What is Abnormal Combustion?

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Abnormal Combustion:

When unburned fuel/air mixture beyond the boundary of the flame front is subjected to a mixture of warmth and pressure for a specific duration (beyond the delay period of the fuel used), detonation may occur. Detonation is characterized by an almost instantaneous, explosive ignition of a minimum of one pocket of fuel/air mixture outside of the flame front. An area shockwave is made around each pocket, and also the cylinder pressure will rise sharply – and possibly beyond its design limits – causing damage.

 

If detonation is allowed to persist under extreme conditions or over many engine cycles, engine parts are often damaged or destroyed. the best deleterious effects are typically particle wear caused by moderate knocking, which can further ensue through the engine’s oil system and cause go down other parts before being trapped by the filter. Such wear gives the looks of abrasion, abrasion, or a “sandblasted” look, just like the damage caused by hydraulic cavitation. Severe knocking can cause catastrophic failure within the style of physical holes melted and pushed through the piston or plate (i.e., rupture of the combustion chamber), either of which depressurizes the affected cylinder and introduces large metal fragments, fuel, and combustion products into the oil system. Hypereutectic pistons are known to interrupt easily from such shock waves.

 

Detonation may be prevented by any or all of the subsequent techniques:

• Retarding ignition timing
• The use of a fuel with high octane number, which increases the combustion temperature of the fuel and reduces the proclivity to detonate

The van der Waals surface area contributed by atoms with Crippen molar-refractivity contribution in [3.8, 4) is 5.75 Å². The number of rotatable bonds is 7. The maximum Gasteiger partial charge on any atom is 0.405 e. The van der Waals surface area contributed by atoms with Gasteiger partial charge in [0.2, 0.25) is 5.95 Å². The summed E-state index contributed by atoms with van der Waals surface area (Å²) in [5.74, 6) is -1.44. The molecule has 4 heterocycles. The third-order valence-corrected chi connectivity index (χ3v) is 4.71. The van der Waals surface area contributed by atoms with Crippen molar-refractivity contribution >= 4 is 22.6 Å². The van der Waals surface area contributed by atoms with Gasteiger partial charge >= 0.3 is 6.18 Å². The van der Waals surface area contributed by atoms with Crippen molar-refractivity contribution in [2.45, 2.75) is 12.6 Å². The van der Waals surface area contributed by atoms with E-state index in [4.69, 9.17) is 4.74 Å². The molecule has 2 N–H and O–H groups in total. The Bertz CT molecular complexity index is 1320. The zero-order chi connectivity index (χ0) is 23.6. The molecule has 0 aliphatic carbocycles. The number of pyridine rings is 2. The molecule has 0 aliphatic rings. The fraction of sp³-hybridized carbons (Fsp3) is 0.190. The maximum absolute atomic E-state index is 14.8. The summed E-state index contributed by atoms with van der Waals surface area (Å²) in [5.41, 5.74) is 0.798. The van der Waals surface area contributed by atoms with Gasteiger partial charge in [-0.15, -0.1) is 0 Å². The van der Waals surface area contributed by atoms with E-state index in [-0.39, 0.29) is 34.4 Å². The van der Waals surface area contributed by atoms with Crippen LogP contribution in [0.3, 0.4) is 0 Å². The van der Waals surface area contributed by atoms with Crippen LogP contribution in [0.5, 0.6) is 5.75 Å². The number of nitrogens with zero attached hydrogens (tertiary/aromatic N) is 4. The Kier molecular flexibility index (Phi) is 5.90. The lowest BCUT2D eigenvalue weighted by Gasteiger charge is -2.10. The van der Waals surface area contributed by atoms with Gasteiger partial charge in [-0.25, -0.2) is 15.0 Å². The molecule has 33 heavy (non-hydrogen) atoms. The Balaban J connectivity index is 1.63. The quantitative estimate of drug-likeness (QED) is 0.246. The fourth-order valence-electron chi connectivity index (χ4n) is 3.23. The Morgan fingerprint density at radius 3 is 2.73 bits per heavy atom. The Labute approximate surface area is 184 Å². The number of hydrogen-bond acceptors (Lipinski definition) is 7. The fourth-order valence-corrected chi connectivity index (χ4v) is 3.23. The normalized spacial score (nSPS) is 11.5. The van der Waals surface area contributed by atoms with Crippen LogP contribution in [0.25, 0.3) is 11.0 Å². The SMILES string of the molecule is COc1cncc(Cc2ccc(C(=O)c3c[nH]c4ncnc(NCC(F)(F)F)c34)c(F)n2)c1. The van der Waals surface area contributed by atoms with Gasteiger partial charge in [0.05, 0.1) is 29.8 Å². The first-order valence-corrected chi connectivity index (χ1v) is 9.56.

• Enriching the air-fuel ratio which alters the chemical reactions during combustion reduces the combustion temperature and increases the margin to detonation
• Reducing peak cylinder pressure
• Decreasing the manifold pressure by reducing the throttle opening or boost pressure
• Reducing the load on the engine

Because pressure and temperature are strongly linked, knock can even be attenuated by controlling peak combustion chamber temperatures by compression ratio reduction, exhaust gas recirculation, appropriate calibration of the engine’s ignition timing schedule, and careful design of the engine’s combustion chambers and cooling system additionally as controlling the initial air intake temperature.

The addition of certain materials like lead, and thallium will suppress detonation extremely well when certain fuels are used. The addition of lead tetraethyl (TEL), a soluble organolead compound added to gasoline, was common until it absolutely was discontinued for reasons of toxic pollution. Lead dust added to the intake charge also will reduce knock with various hydrocarbon fuels. Manganese compounds also are accustomed to reduce knock with petrol fuel.

 

Knock:

Knock is a smaller amount common in cold climates. As an aftermarket solution, a water injection system will be employed to scale back combustion chamber peak temperatures and thus suppress detonation. Steam (water vapor) will suppress knock although no added cooling is supplied.